Mark II designation verifies a material’s slip resistance. Standardized in 1996, Mark II refers to a particular test, the Brungraber Mark II. The test determines slip resistance based on friction between the material being tested and the testing surface. Developed in the 1970s, the Mark II test uses a small square of the material (like a rubber compound for the outsole). It’s a fairly simple device that determines the point at which a material slips. When the material finally slips, the data is recorded and becomes what’s called the coefficient of friction (COF)—a fancy term for horizontal force divided by vertical force. Basically, the higher the COF, the more slip resistance a boot or shoe has.  

KEEN Utility styles that meet this safety requirement include the men’s Atlanta Cool II and the women’s Flint II work shoe.

The Importance of Fit

We can’t talk about safety without mentioning fit. If a work boot or shoe doesn’t fit right, it can raise the chances of on-the-job injuries to feet, legs, and more. In a very real sense, safety begins with fit. 

KEEN Utility boots have a wide forefoot area that allows your toes the room to flex and move around naturally. They’re designed to be asymmetrical, so the toe shape matches your left and right foot respectively. Around the heel, the fit is snug and secure. This gives you a solid foothold when you’re working on virtually any type of surface, but especially rough, rocky, uneven ground.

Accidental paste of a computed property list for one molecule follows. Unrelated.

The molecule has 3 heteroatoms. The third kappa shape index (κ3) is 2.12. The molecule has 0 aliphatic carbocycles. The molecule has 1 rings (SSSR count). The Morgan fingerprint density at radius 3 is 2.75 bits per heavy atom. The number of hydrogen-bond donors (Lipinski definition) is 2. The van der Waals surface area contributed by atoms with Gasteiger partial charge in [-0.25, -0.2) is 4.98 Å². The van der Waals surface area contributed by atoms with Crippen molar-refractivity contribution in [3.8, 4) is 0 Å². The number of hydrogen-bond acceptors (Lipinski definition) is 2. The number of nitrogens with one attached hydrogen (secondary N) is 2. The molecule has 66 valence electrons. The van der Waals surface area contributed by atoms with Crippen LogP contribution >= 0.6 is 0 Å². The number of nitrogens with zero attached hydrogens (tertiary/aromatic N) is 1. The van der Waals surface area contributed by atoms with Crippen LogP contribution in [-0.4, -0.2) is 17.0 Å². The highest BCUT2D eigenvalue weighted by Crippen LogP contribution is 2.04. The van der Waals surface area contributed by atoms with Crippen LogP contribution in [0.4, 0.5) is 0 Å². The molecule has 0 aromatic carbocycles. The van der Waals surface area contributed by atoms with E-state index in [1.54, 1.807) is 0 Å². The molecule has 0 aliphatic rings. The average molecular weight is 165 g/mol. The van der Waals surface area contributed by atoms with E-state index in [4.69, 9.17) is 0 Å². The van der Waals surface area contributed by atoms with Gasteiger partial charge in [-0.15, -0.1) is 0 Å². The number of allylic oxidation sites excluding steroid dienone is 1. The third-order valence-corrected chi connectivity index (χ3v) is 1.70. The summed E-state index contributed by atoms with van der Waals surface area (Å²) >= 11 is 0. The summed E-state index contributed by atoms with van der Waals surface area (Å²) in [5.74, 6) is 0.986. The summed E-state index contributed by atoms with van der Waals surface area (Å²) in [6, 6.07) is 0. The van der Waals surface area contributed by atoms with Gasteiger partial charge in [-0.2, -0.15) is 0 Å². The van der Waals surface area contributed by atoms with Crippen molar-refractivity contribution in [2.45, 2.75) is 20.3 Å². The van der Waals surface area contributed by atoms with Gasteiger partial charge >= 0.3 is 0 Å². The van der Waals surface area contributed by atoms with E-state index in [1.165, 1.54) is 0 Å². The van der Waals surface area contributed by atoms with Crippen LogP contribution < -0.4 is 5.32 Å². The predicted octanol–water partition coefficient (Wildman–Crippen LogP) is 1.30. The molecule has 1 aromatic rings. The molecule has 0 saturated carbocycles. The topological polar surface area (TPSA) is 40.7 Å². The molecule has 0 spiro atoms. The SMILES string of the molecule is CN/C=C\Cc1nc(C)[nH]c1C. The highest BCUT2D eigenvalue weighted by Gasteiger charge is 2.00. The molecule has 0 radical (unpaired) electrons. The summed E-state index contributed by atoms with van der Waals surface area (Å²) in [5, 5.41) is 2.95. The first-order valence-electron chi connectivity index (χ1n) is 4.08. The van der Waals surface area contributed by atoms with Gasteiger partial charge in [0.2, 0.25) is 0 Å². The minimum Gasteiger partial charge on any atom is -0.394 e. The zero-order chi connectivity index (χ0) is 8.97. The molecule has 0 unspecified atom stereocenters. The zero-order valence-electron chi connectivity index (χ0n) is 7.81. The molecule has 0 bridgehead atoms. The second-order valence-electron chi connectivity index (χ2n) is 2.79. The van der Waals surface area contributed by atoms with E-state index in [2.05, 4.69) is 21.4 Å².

The KEEN Utility fit optimizes stability, on-the-clock comfort, and ensures the boot or shoe’s safety toes are shaped to match your left and right foot respectively.

The TL;DR

Working on your feet day in and day out puts a lot of wear and tear on your footwear. At KEEN Utility, it’s our job to make sure you’re not only comfortable in your boots, but you’re also protected from potential workplace hazards. From providing non-slip traction, an Electrical Hazard (EH) rating, and impact protection to withstanding the effects of chemical solvents, KEEN Utility work footwear meets or exceeds required safety standards. ASTM reviews their standards every five years to make sure everything is up to date, and those standards may change to accommodate new jobsite needs, more accurate tests, or new hazards. Whenever the standards change, we adapt to meet them to ensure the hardworking tradespeople who wear our boots are always on good, safe footing.